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Alzheimer’s Patients Have Greater Risk for Seizures, Anemia

November 4, 2010
Psychiatry, Alzheimer's Disease, Alzheimers, Cognitive Impairment, Dementia

The findings of two separate studies suggest that an Alzheimer’s disease diagnosis is associated with health conditions such as seizures and anemia.

H. Michael Arrighi, PhD, at Janssen Alzheimer Immunotherapy Research & Development, and Nicole Baker, MPH, at Pfizer, and colleagues, used medical records from ~400 primary practices in England to estimate the incidence rate of seizures in Alzheimer’s disease patients. The Alzheimer’s disease population in this analysis numbered 14,838 people ≥50 years of age. The Alzheimer’s disease cohort was compared to a randomly selected age- and sex-matched non-Alzheimer’s disease cohort.

Over an average period of 2.3 years for Alzheimer’s disease patients and 3.4 years for non-Alzheimer’s disease comparisons, the rate of seizures per 1,000 people numbered 9.1 and 1.4, respectively, an incidence rate 6.4 times higher for the Alzheimer’s disease group.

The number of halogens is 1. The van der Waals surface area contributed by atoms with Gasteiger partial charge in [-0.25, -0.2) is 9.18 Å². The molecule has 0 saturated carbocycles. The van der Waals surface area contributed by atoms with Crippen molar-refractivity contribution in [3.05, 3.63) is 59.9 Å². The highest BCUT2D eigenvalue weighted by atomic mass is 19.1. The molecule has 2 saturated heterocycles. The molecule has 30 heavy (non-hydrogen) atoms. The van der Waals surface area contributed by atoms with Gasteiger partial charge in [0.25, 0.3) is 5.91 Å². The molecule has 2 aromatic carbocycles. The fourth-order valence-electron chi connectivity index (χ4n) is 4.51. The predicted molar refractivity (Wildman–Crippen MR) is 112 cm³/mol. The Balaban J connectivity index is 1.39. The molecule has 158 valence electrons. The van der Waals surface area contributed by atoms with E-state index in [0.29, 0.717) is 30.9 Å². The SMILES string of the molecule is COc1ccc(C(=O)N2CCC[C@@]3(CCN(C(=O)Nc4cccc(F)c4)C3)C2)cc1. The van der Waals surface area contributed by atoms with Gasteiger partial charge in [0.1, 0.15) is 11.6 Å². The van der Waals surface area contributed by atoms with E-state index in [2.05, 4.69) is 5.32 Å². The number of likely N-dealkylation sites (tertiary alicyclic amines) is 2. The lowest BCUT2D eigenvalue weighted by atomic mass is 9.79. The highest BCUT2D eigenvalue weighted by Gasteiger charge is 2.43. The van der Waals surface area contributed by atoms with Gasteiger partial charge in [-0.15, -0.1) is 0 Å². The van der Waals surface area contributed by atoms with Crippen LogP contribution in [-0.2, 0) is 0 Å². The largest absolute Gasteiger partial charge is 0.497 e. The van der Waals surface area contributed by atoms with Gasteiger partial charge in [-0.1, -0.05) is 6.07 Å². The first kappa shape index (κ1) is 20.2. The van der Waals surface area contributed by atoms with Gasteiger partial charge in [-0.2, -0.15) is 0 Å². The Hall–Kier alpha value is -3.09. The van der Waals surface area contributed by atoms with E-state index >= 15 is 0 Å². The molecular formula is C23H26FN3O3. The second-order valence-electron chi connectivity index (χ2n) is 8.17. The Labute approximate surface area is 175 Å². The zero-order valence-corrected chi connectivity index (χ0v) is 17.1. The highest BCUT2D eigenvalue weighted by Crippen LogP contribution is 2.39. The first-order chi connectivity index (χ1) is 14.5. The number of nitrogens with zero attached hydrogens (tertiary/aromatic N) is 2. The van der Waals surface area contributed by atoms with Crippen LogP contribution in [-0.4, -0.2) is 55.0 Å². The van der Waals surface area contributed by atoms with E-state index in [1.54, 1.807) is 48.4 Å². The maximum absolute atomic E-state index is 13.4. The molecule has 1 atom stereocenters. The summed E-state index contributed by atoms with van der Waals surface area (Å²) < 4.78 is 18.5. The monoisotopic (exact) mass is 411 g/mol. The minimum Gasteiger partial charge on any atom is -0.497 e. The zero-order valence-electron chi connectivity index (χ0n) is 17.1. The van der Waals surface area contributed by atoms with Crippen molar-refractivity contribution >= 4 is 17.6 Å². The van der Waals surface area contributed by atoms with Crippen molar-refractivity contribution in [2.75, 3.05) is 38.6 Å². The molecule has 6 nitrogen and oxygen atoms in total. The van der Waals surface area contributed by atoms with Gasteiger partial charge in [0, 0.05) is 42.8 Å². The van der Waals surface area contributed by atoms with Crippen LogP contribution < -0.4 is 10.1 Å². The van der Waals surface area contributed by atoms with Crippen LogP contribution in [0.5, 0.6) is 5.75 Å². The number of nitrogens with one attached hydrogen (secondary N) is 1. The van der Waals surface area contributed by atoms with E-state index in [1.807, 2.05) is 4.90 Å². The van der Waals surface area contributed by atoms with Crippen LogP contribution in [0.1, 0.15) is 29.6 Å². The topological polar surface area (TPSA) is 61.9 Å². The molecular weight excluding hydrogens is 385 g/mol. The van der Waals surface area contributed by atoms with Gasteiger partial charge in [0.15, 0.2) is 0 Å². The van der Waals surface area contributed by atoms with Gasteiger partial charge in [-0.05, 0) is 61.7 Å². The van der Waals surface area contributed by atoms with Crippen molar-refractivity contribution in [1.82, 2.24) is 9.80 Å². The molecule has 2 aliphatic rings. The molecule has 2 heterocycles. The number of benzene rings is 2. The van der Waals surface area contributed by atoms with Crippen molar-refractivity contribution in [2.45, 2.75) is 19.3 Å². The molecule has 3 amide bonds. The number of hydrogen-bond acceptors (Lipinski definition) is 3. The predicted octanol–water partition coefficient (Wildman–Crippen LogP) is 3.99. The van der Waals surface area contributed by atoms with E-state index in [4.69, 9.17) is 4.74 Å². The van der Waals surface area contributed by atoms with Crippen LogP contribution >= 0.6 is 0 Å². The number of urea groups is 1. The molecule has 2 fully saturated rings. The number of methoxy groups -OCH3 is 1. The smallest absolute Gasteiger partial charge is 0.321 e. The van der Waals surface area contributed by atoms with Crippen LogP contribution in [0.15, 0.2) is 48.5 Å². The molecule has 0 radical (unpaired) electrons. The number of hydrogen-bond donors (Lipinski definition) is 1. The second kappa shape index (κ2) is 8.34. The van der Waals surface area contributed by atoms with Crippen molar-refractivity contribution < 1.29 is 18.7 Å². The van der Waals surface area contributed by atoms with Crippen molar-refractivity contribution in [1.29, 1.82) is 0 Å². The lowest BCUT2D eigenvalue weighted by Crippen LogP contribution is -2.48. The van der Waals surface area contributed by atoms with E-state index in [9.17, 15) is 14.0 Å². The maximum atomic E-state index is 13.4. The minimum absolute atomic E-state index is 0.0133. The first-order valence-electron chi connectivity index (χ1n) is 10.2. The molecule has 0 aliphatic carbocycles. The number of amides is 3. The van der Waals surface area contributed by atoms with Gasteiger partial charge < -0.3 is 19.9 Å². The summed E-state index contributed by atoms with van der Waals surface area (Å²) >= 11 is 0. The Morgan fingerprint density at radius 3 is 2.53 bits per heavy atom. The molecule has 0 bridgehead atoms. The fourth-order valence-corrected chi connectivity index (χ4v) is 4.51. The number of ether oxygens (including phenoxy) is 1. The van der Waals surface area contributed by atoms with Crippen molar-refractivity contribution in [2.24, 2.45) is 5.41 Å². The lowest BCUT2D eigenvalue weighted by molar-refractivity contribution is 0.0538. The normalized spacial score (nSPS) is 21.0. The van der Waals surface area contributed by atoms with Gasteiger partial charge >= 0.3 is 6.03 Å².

In a second study, Noel Faux, PhD, at the Mental Health Research Institute in Parkville, Australia, and colleagues, took a closer look at the hypothesis stating that iron accumulates in the tau tangles in the brains of Alzheimer’s disease and mild cognitive impairment (MCI) patients. They explored whether elevated iron levels in the brains of Alzheimer’s disease patients could appear in plasma iron level analyses. The researchers took hemoglobin and iron measurements, among other blood-based assessments, in 1,112 subjects made up of 211 Alzheimer’s disease patients, 133 MCI patients, and 768 healthy controls. Diet, medications, short- and long-term memory status, and global cognition were also assessed.

Compared to age- and sex-matched controls, Alzheimer’s disease patients had significantly lower levels of hemoglobin, mean cell hemoglobin concentration, and packed cell volume. These data concurred with a significantly higher erythrocyte sedimentation rate in the Alzheimer’s disease group. Anemic patients also stood a greater risk of Alzheimer’s disease (OR 2.56), and Alzheimer’s disease patients had an increased risk of anemia (OR 2.61), although iron intake did not vary between these two groups. (AAICAD 2010. Arrighi Presentation #O2-06-04; Faux Poster #P3-261). –Lonnie Stoltzfoos


From → Geriatrics

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